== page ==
A Review of the book ‘Five Flights Up’.

Toni Schlesinger’s Q&A sessions with quirky New York residents in their even quirkier apartments are a true gem that will find a place in the heart of anyone who went through that formidable process of NYC apartment hunting. A compilation of the original Village Voice column, “Shelter,” the book is separated into sections such as “Miniature,” “Light,” “Utopia” and “Haunted,” but what I really love about this book is that it allows you to randomly pick a story from over three hundred interviews whenever you happen to pass by it. Schlesinger is a writer for the Voice, so naturally, you can expect an insightful, knowledgeable and confident interviewer at work, but I found the unexpected affection, brilliant candor and humor in the many voices of Manhattan she chronicles to be her greatest achievement. The book answered for me that mysterious question why even after the rats, the horrid rent and evil landlords New Yorkers still find it so enchanting to live in New York, or “Neverland” as Schlesinger calls it.

Available here at Amazon’s Third-Party Sellers

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Categories
Art Book Shelf Jazz Music Photography

The Vaudevisuals Bookshelf – “Rebirth of the Cool.”

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Rebirth of the Cool –

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A visionary of the Greenwich Village nightlife scene in the 1950s and 60s, photographer Robert James Campbell vigorously documented New York’s jazz era, and its metamorphosis into the beat and folk movements. Despite Campbell’s artistic prowess–evident in his arresting images of the people who would shape the American cultural landscape for generations to come–Campbell died alone in a homeless shelter in Burlington, Vermont in 2002. His identity, and former life as an esteemed photojournalist for The Village Voice and Downbeat Magazine, would only be revealed by the unlikely discovery by a young college graduate of his ephemera and personal belongings within a trove of cardboard boxes.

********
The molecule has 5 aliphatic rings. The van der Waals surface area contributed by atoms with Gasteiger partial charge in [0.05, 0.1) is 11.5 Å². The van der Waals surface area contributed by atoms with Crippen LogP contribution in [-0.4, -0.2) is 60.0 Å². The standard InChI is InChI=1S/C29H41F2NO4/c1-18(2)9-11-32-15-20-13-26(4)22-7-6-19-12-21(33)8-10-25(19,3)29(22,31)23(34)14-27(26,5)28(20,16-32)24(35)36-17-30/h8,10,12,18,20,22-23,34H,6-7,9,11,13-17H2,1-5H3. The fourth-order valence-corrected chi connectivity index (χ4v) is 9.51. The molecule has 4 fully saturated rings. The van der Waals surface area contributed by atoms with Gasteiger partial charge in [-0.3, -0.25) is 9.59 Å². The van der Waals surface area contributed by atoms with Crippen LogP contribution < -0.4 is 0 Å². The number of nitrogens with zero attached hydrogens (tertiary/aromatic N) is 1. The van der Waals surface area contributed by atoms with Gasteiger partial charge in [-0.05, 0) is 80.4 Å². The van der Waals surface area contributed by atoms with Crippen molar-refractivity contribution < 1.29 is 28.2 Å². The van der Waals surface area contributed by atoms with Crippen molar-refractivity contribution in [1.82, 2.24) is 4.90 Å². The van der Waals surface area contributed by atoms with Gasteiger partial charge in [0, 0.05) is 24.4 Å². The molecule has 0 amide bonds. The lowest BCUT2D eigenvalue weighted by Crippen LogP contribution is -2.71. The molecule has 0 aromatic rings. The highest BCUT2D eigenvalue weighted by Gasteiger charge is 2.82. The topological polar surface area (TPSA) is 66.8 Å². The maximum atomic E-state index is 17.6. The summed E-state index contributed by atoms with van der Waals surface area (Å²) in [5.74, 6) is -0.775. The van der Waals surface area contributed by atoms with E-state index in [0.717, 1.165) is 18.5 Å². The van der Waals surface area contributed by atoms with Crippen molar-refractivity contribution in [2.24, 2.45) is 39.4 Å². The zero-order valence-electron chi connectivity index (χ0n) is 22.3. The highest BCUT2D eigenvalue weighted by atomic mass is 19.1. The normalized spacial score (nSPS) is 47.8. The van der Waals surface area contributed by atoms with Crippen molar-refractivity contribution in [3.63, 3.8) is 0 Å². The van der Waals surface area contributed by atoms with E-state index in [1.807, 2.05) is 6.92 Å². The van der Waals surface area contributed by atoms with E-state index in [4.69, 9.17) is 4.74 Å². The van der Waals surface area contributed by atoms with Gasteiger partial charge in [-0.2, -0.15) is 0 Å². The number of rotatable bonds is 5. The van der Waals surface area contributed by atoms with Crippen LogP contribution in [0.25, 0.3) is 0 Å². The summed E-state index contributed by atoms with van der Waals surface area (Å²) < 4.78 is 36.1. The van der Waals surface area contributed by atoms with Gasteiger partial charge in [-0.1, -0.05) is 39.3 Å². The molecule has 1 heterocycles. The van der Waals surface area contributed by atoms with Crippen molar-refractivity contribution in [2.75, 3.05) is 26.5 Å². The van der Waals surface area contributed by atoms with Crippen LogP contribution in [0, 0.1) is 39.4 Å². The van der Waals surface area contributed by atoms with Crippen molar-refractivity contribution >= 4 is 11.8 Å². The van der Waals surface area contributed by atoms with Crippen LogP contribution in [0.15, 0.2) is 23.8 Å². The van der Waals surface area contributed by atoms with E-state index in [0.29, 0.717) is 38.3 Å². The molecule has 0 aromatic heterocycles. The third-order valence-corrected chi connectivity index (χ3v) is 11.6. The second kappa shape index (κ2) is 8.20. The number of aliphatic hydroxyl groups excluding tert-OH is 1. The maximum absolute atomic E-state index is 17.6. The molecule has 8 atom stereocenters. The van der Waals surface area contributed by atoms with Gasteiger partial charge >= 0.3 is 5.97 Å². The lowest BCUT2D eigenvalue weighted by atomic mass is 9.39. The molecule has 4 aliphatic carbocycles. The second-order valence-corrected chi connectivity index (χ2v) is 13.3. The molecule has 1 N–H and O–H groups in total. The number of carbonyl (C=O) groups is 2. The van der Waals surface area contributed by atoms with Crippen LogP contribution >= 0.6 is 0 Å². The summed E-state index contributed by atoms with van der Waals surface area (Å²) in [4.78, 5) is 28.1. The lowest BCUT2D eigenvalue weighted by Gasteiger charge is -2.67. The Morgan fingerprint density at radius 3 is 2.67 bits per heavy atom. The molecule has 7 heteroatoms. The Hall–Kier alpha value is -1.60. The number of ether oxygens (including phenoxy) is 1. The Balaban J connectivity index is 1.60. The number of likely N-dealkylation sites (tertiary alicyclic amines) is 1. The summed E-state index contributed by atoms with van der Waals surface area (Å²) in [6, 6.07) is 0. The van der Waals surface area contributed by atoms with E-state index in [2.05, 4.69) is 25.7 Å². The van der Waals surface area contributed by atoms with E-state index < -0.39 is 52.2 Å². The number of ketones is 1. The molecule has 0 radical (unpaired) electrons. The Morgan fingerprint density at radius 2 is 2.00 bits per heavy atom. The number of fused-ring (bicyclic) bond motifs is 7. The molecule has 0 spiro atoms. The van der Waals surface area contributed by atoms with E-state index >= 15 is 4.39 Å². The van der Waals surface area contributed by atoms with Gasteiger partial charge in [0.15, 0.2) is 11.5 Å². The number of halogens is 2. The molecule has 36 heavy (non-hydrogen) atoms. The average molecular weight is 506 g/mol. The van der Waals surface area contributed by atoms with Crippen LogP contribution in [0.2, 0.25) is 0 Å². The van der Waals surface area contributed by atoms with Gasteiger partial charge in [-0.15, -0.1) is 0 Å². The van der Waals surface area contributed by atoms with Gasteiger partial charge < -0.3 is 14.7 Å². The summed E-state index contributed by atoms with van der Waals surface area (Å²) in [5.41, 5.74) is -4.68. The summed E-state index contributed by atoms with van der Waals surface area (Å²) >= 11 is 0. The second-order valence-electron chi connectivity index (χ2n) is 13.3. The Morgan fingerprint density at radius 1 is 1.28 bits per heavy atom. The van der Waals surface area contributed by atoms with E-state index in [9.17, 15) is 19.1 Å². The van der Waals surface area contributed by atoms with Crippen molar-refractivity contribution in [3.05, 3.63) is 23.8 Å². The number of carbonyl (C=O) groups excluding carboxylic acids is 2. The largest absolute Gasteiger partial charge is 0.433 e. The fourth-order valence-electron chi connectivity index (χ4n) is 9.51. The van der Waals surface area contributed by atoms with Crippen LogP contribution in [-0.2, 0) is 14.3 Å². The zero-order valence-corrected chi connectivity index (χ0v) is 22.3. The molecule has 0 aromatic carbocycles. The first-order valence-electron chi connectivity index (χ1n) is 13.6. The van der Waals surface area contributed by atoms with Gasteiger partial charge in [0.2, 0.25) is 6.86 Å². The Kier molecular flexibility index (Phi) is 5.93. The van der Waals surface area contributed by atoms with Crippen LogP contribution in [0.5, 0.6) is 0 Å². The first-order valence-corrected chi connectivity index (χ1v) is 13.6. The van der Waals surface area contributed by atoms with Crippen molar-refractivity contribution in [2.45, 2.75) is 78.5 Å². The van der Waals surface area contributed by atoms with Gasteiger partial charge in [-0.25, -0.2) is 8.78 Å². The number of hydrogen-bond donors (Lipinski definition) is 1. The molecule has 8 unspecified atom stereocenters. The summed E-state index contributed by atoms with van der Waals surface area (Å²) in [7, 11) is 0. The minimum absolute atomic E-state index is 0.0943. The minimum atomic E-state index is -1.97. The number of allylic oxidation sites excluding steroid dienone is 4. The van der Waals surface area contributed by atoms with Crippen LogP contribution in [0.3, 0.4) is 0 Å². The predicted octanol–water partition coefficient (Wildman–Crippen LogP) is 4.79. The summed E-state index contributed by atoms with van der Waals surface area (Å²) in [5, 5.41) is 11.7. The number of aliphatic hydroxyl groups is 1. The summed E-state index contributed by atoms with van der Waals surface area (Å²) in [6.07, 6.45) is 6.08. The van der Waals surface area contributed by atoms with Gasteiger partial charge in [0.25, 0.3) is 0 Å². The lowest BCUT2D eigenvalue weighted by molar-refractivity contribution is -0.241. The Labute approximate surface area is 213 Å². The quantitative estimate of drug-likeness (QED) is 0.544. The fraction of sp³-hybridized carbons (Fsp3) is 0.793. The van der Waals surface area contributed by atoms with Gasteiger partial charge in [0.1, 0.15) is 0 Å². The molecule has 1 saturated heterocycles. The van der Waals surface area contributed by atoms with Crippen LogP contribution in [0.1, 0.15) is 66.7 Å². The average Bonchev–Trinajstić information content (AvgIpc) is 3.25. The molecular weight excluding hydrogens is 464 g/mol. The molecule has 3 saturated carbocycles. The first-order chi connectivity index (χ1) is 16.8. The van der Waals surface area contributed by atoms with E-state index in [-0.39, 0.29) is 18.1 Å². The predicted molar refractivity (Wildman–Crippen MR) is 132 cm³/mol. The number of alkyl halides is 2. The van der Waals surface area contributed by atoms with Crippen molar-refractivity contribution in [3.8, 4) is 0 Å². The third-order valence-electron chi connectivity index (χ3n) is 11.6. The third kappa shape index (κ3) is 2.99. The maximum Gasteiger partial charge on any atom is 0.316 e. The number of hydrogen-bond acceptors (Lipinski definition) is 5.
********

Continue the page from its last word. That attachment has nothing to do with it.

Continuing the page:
Rebirth of the Cool
is the story of Robert James Campbell as reconstructed by Jessica Ferber, and born from tragedy; Campbell, once a wildly talented artist, but wrought by mental demons, financial hardship, and health failure, had to give up his passionate work at what should have been the prime years of his career, having succumbed to his deteriorating body and mind. Campbell left New York for LA and then disappeared into New England with little hope, but resolute to keep and care for his art he managed to diligently transport his negatives and images with him throughout his turbulent life, and ultimately with him into homelessness.

At the height of his photographic career Campbell captured the likes of John Coltrane, The Modern Jazz Quartet, Philly Joe Jones, Count Basie, Bud Powell, Richie Havens, Chuck Berry, and more. Shot onstage and off, the intimacy of the photos is moving and prescient. Rebirth of the Cool collects the best of Campbell’s work, shot at legendary clubs like Birdland, The Village Vanguard, and The Gaslight Café, as well as street photography, international work from his time spent in Germany, and tour photography. The era in which Campbell photographed was brief and precious, and the content he left behind represents a time capsule–a rebirth and regeneration–of a moment that was flashpoint for the culture and heritage of New York, and the nation as a whole.